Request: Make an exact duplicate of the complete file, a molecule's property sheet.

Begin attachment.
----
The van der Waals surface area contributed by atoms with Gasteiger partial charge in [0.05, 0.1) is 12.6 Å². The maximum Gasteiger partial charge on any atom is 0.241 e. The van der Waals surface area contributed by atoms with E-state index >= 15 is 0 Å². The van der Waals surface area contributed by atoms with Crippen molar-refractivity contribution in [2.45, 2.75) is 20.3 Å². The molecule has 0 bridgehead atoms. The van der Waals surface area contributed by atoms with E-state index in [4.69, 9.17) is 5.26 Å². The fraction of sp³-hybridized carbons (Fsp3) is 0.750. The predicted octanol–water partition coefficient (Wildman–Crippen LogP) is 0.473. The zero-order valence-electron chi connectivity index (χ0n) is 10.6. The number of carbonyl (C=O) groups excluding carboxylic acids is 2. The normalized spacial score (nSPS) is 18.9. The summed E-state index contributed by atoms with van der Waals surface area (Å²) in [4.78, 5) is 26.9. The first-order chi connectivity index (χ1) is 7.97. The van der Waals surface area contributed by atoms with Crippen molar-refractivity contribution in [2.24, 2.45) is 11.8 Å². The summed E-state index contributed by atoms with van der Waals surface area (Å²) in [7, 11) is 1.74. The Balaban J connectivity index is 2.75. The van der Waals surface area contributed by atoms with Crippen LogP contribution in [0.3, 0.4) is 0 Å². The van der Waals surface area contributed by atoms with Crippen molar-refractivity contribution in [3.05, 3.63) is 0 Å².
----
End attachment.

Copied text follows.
The van der Waals surface area contributed by atoms with Gasteiger partial charge in [0.05, 0.1) is 12.6 Å². The maximum Gasteiger partial charge on any atom is 0.241 e. The van der Waals surface area contributed by atoms with E-state index >= 15 is 0 Å². The van der Waals surface area contributed by atoms with Crippen molar-refractivity contribution in [2.45, 2.75) is 20.3 Å². The molecule has 0 bridgehead atoms. The van der Waals surface area contributed by atoms with E-state index in [4.69, 9.17) is 5.26 Å². The fraction of sp³-hybridized carbons (Fsp3) is 0.750. The predicted octanol–water partition coefficient (Wildman–Crippen LogP) is 0.473. The zero-order valence-electron chi connectivity index (χ0n) is 10.6. The number of carbonyl (C=O) groups excluding carboxylic acids is 2. The normalized spacial score (nSPS) is 18.9. The summed E-state index contributed by atoms with van der Waals surface area (Å²) in [4.78, 5) is 26.9. The first-order chi connectivity index (χ1) is 7.97. The van der Waals surface area contributed by atoms with Crippen molar-refractivity contribution in [2.24, 2.45) is 11.8 Å². The summed E-state index contributed by atoms with van der Waals surface area (Å²) in [7, 11) is 1.74. The Balaban J connectivity index is 2.75. The van der Waals surface area contributed by atoms with Crippen LogP contribution in [0.3, 0.4) is 0 Å². The van der Waals surface area contributed by atoms with Crippen molar-refractivity contribution in [3.05, 3.63) is 0 Å².